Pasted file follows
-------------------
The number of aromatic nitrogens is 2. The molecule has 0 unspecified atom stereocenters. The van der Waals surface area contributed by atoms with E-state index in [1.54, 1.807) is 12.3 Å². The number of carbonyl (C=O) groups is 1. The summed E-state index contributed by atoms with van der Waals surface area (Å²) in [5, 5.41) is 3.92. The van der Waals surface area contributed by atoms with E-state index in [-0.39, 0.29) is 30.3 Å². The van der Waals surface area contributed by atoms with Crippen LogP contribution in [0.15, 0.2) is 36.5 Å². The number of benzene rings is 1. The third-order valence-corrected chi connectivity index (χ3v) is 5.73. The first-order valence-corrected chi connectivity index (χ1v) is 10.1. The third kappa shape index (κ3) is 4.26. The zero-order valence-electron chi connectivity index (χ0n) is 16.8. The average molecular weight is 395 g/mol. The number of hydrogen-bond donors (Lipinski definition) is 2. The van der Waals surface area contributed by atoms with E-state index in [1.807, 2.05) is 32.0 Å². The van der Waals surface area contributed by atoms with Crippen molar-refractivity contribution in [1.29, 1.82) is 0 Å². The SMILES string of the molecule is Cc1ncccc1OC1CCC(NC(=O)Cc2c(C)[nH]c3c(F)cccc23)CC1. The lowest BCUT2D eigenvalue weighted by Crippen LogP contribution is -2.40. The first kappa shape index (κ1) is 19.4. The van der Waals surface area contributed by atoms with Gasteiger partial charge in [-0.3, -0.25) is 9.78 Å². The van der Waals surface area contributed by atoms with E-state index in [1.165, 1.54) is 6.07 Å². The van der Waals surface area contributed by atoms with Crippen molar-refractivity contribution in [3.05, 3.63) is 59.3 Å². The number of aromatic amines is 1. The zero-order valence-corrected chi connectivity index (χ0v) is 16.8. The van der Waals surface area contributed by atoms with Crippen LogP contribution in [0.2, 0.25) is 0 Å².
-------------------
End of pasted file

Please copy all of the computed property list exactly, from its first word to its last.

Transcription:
The number of aromatic nitrogens is 2. The molecule has 0 unspecified atom stereocenters. The van der Waals surface area contributed by atoms with E-state index in [1.54, 1.807) is 12.3 Å². The number of carbonyl (C=O) groups is 1. The summed E-state index contributed by atoms with van der Waals surface area (Å²) in [5, 5.41) is 3.92. The van der Waals surface area contributed by atoms with E-state index in [-0.39, 0.29) is 30.3 Å². The van der Waals surface area contributed by atoms with Crippen LogP contribution in [0.15, 0.2) is 36.5 Å². The number of benzene rings is 1. The third-order valence-corrected chi connectivity index (χ3v) is 5.73. The first-order valence-corrected chi connectivity index (χ1v) is 10.1. The third kappa shape index (κ3) is 4.26. The zero-order valence-electron chi connectivity index (χ0n) is 16.8. The average molecular weight is 395 g/mol. The number of hydrogen-bond donors (Lipinski definition) is 2. The van der Waals surface area contributed by atoms with E-state index in [1.807, 2.05) is 32.0 Å². The van der Waals surface area contributed by atoms with Crippen molar-refractivity contribution in [1.29, 1.82) is 0 Å². The SMILES string of the molecule is Cc1ncccc1OC1CCC(NC(=O)Cc2c(C)[nH]c3c(F)cccc23)CC1. The lowest BCUT2D eigenvalue weighted by Crippen LogP contribution is -2.40. The first kappa shape index (κ1) is 19.4. The van der Waals surface area contributed by atoms with Gasteiger partial charge in [-0.3, -0.25) is 9.78 Å². The van der Waals surface area contributed by atoms with E-state index in [1.165, 1.54) is 6.07 Å². The van der Waals surface area contributed by atoms with Crippen molar-refractivity contribution in [3.05, 3.63) is 59.3 Å². The number of aromatic amines is 1. The zero-order valence-corrected chi connectivity index (χ0v) is 16.8. The van der Waals surface area contributed by atoms with Crippen LogP contribution in [0.2, 0.25) is 0 Å².